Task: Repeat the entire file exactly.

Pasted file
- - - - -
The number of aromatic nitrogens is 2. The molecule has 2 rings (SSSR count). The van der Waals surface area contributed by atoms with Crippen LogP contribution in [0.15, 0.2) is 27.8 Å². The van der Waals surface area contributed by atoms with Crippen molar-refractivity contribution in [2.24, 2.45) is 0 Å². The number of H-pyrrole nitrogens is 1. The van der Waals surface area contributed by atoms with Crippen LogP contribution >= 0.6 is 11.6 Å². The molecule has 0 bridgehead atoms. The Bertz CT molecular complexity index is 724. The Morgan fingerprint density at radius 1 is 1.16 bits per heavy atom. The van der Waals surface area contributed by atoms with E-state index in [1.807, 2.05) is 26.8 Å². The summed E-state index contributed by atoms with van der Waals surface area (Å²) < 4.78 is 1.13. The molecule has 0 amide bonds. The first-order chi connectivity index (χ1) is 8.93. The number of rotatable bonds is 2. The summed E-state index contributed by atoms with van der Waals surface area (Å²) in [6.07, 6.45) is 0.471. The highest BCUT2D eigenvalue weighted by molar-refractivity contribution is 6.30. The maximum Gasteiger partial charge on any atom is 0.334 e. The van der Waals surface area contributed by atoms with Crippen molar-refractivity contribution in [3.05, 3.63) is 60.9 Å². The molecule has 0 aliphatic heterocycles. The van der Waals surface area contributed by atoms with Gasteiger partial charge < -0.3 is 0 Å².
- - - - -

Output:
The number of aromatic nitrogens is 2. The molecule has 2 rings (SSSR count). The van der Waals surface area contributed by atoms with Crippen LogP contribution in [0.15, 0.2) is 27.8 Å². The van der Waals surface area contributed by atoms with Crippen molar-refractivity contribution in [2.24, 2.45) is 0 Å². The number of H-pyrrole nitrogens is 1. The van der Waals surface area contributed by atoms with Crippen LogP contribution >= 0.6 is 11.6 Å². The molecule has 0 bridgehead atoms. The Bertz CT molecular complexity index is 724. The Morgan fingerprint density at radius 1 is 1.16 bits per heavy atom. The van der Waals surface area contributed by atoms with E-state index in [1.807, 2.05) is 26.8 Å². The summed E-state index contributed by atoms with van der Waals surface area (Å²) < 4.78 is 1.13. The molecule has 0 amide bonds. The first-order chi connectivity index (χ1) is 8.93. The number of rotatable bonds is 2. The summed E-state index contributed by atoms with van der Waals surface area (Å²) in [6.07, 6.45) is 0.471. The highest BCUT2D eigenvalue weighted by molar-refractivity contribution is 6.30. The maximum Gasteiger partial charge on any atom is 0.334 e. The van der Waals surface area contributed by atoms with Crippen molar-refractivity contribution in [3.05, 3.63) is 60.9 Å². The molecule has 0 aliphatic heterocycles. The van der Waals surface area contributed by atoms with Gasteiger partial charge < -0.3 is 0 Å².